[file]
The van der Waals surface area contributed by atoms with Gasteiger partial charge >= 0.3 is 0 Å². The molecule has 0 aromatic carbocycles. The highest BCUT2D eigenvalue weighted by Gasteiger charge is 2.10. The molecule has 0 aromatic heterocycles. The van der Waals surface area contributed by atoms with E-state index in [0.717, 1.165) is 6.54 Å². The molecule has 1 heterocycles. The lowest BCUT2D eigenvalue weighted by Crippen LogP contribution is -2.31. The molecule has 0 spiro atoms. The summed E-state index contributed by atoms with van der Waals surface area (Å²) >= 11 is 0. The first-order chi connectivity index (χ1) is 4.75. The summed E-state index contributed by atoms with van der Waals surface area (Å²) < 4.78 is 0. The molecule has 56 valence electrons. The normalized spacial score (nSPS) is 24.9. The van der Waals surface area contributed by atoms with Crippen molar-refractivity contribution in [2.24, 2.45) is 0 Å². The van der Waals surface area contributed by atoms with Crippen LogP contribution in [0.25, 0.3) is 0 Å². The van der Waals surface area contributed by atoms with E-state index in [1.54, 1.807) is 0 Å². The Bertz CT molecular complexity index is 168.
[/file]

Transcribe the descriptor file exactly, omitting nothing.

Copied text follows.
The van der Waals surface area contributed by atoms with Gasteiger partial charge >= 0.3 is 0 Å². The molecule has 0 aromatic carbocycles. The highest BCUT2D eigenvalue weighted by Gasteiger charge is 2.10. The molecule has 0 aromatic heterocycles. The van der Waals surface area contributed by atoms with E-state index in [0.717, 1.165) is 6.54 Å². The molecule has 1 heterocycles. The lowest BCUT2D eigenvalue weighted by Crippen LogP contribution is -2.31. The molecule has 0 spiro atoms. The summed E-state index contributed by atoms with van der Waals surface area (Å²) >= 11 is 0. The first-order chi connectivity index (χ1) is 4.75. The summed E-state index contributed by atoms with van der Waals surface area (Å²) < 4.78 is 0. The molecule has 56 valence electrons. The normalized spacial score (nSPS) is 24.9. The van der Waals surface area contributed by atoms with Crippen molar-refractivity contribution in [2.24, 2.45) is 0 Å². The van der Waals surface area contributed by atoms with Crippen LogP contribution in [0.25, 0.3) is 0 Å². The van der Waals surface area contributed by atoms with E-state index in [1.54, 1.807) is 0 Å². The Bertz CT molecular complexity index is 168.